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Welcome to the DoomRL modules tutorial. The objective of this guide is to explain how to develop your own modules for DoomRL as easily and as accurately as possible: therefore, its scope is fairly limited and will only cover basic techniques in customizing objects, maps, and game events. However, it is written at the level of one who has little to no background knowledge of programming languages, and so is ideal for a player who doesn't understand the fundamentals of scripting. Anyone who has the ambition to create a unique and enjoyable game out of the DoomRL engine should use this as a tool to get started.

Modifying DoomRL content is done through lua, a scripting language designed to communicate with a variety of other computer languages. (You can find out more about lua by following this link.) As such, a great deal of what can be done for the purpose of DoomRL modding is handled by the API, or application programming interface, which allows a modder to issue commands that are sent to the DoomRL engine (written in Pascal). The formatting and syntax is relatively simple and flexible, so there are a number of ways to write code in lua that will produce the same outcome. We will use a particular format, although alternatives will be explained as they come up.

Writing lua code yourself is done in a text editor. What text editor you use depends on your operating system: for Windows, it is Notepad. It is suggested that you use a more advanced text editor that handles formatting more effectively. One such text editor (that is free) is NotePad++, which includes a number of options for easy-to-read and easy-to-write code. Creating a lua file in this manner is as simple as renaming the file with a .lua extension (rather than .txt, for example): NotePad++ itself can save its text files as lua scripts.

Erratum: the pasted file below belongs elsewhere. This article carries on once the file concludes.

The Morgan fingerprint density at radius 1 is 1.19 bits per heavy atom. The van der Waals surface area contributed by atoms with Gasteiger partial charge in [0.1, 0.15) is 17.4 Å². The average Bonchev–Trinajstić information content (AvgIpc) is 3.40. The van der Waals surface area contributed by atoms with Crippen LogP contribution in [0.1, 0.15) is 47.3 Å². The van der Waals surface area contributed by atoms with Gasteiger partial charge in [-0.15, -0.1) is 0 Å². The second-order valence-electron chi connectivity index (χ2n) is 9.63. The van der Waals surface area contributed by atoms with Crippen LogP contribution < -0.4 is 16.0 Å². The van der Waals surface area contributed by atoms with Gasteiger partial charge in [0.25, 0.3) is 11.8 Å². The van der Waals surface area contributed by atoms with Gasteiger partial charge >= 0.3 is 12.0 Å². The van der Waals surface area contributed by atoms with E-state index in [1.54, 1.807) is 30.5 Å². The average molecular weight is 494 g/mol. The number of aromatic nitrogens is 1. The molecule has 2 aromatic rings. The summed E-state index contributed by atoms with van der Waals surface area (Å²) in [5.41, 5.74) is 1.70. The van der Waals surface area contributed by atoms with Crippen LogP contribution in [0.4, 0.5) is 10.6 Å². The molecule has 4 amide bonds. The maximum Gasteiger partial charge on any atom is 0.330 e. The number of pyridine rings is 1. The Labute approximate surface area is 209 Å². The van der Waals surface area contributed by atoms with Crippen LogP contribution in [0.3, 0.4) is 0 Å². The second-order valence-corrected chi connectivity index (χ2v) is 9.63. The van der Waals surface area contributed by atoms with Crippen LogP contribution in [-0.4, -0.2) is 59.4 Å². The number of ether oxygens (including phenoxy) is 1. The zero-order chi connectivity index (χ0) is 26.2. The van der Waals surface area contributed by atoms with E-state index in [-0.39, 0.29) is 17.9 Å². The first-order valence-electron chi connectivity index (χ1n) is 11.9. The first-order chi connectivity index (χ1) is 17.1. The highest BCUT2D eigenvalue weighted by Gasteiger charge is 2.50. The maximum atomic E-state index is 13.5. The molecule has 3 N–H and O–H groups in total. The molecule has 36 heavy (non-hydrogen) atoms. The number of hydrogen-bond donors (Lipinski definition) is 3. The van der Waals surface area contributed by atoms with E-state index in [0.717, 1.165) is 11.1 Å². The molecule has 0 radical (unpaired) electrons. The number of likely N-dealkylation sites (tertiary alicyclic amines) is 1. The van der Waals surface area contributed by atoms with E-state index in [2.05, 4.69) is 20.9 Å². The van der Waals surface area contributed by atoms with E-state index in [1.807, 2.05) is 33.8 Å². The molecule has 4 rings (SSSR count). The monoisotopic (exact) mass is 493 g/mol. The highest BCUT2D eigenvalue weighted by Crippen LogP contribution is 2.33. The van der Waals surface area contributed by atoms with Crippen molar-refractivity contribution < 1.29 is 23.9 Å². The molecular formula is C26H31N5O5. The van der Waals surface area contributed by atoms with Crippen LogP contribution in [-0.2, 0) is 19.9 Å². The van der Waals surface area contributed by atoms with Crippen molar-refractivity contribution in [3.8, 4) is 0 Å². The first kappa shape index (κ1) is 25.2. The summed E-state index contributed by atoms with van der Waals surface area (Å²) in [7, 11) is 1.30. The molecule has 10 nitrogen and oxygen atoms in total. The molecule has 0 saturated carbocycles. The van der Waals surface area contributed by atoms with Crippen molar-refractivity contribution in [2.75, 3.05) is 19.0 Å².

Whenever example code is used in this tutorial, it will be displayed using a special formatting, as shown below:

This is an example sentence.
All spaces/symbols are shown completely          like so.
In addition, html formatting <b>cannot</b> work here.
However, certain words (for in or and, etc) as well as formats are colored;
--comments in the language are given using two dashes;
'and strings are expressed' between "single or double quotes".

Much of the tutorial is written in this format, as it is far easier to diplay lua without the default formatting of Wikimedia getting in the way.

Current tutorials: (these have yet to be updated for v0.9.9.5)

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